How to Succeed Pre, During and Post Job Interview

By Corey Hastings

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Picture this: you’ve made it through the first round of the job search process – your stand-out resume was selected and you’ve been called in for an interview. While congratulations are in order, it’s also time to start planning out how you’re going to stick the landing and secure the job.

Focusing on the interview itself is a good first step, but sometimes pre-interview preparation and post-interview follow up can go by the wayside. Below, we’ve put together a guide on how you can impress your interviewer and land the job pre, during and post job interview.

Before the Interview

If we could sum up your pre-interview experience in one word it would be: preparation! You can never be too prepared for a job interview, and the more you know about a company the more you’ll impress your interviewer.

Preparation should include:

  • Familiarizing yourself with the company’s website. Don’t just skim their home page, dig deep into the industry and the goals of the organization. Discover who they work and partner with, what services and products they provide, and any top company members listed.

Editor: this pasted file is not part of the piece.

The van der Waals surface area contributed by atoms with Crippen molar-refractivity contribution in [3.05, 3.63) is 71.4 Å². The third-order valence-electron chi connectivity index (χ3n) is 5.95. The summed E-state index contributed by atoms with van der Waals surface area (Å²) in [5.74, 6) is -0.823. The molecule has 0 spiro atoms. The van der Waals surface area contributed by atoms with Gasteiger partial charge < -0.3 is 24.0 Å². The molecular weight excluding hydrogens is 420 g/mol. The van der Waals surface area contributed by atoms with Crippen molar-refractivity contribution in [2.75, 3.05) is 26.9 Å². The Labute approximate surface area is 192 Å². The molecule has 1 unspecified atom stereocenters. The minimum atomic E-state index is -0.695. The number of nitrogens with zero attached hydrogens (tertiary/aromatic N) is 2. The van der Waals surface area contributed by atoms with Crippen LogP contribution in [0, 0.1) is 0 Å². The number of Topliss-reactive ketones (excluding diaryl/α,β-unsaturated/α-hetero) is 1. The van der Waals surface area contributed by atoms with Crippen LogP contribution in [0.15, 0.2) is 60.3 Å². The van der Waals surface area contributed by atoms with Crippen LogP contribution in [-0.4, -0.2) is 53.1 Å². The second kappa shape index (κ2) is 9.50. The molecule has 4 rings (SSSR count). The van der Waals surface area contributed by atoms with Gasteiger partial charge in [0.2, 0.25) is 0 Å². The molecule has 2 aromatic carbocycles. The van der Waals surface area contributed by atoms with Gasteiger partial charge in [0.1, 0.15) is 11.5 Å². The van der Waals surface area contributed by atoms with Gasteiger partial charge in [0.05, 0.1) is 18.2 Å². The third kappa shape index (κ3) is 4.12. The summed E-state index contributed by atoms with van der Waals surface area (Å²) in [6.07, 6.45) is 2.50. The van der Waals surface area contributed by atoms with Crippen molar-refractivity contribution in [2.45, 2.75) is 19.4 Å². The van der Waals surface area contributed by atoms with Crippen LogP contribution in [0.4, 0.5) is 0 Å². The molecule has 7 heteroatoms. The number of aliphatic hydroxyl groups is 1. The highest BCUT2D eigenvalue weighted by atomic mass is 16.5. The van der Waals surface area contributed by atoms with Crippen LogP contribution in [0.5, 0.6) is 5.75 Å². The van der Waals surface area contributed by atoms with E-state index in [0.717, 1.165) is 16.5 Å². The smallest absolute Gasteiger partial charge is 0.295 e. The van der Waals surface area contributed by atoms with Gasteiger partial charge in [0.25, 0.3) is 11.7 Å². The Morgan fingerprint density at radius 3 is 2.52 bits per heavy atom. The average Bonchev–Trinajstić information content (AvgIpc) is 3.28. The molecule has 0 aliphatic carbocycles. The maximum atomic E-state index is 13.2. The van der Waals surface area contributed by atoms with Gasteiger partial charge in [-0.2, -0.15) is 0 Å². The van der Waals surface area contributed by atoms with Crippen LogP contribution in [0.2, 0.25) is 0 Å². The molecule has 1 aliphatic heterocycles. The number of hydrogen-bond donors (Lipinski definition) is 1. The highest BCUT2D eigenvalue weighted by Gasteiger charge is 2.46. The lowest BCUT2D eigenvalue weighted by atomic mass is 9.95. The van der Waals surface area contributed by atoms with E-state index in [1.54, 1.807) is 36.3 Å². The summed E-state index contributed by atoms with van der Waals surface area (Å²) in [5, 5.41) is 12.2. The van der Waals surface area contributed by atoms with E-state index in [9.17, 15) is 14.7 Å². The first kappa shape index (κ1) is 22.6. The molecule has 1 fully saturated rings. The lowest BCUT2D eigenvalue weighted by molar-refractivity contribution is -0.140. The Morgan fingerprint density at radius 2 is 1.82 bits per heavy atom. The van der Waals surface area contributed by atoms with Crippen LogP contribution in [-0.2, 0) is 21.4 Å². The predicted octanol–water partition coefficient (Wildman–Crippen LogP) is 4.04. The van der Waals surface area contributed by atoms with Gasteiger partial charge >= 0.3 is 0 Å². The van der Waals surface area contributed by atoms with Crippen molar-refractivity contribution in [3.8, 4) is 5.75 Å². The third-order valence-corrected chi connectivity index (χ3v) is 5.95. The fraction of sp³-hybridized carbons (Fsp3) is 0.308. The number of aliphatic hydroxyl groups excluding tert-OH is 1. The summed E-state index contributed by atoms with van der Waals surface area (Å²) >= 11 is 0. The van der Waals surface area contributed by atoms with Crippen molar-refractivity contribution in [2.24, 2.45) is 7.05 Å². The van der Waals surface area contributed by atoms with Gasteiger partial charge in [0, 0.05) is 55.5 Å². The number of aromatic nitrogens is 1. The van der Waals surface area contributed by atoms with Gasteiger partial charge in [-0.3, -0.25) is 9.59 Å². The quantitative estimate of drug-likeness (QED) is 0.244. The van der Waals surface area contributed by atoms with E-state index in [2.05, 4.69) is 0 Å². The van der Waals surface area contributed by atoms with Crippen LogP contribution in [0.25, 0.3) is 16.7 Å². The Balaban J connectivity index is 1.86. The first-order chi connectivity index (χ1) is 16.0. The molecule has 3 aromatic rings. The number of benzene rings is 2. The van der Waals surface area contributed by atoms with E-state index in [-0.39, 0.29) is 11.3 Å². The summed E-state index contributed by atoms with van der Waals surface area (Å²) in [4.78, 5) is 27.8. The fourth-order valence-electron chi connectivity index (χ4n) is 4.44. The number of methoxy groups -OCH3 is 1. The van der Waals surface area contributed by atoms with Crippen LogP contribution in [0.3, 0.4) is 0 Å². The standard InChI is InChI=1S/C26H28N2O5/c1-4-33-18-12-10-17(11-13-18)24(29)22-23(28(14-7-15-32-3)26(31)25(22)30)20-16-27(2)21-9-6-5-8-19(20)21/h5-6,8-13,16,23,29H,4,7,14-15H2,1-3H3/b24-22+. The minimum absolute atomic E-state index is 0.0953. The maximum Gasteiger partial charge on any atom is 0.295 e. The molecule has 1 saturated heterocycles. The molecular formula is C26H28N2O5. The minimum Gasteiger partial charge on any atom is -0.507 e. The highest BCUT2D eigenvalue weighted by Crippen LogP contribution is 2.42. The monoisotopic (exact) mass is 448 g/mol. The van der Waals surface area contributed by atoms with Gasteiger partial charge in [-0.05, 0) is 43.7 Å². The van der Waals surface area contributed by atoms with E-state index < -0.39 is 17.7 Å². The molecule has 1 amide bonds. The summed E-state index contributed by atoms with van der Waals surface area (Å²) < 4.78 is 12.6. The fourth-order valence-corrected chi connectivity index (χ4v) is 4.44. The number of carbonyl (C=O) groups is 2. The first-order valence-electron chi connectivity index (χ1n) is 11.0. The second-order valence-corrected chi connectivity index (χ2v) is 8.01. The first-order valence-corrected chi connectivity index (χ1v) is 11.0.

• Google the company and read about any recent projects, awards or press releases.
  • Check the company’s social networks like Linkedin and Twitter and get a feel for their voice and how they connect with their community.
  • Based on your research, prepare a list of questions about anything that you may want further information about.
  • Prepare a brief introduction about yourself and your experience that you can share with the interviewer when they ask you to tell them a bit about yourself.

It’s always good to bring an extra copy of your resume to show you’re fully prepared, and make sure you give yourself plenty of time to arrive. There’s nothing worse than being late to a job interview!

During the Interview

Confidence is key during your interview. While arrogance can get you in trouble, it’s good to remember that you were most likely chosen from a large pool of candidates to come in and further impress the interviewer. So be proud of your accomplishments, maintain eye contact, and tout those skills!

Once prompted, dive into the brief pitch that you’ve prepared about yourself, and be ready to answer any questions they have about your resume and your past experience. If tough subjects come up, like weaknesses or reasons for leaving past jobs, be truthful, but remain positive. Show them you’re a team player, an active participant in furthering the advancement of the company, and are ready and willing to deliver results and get things done.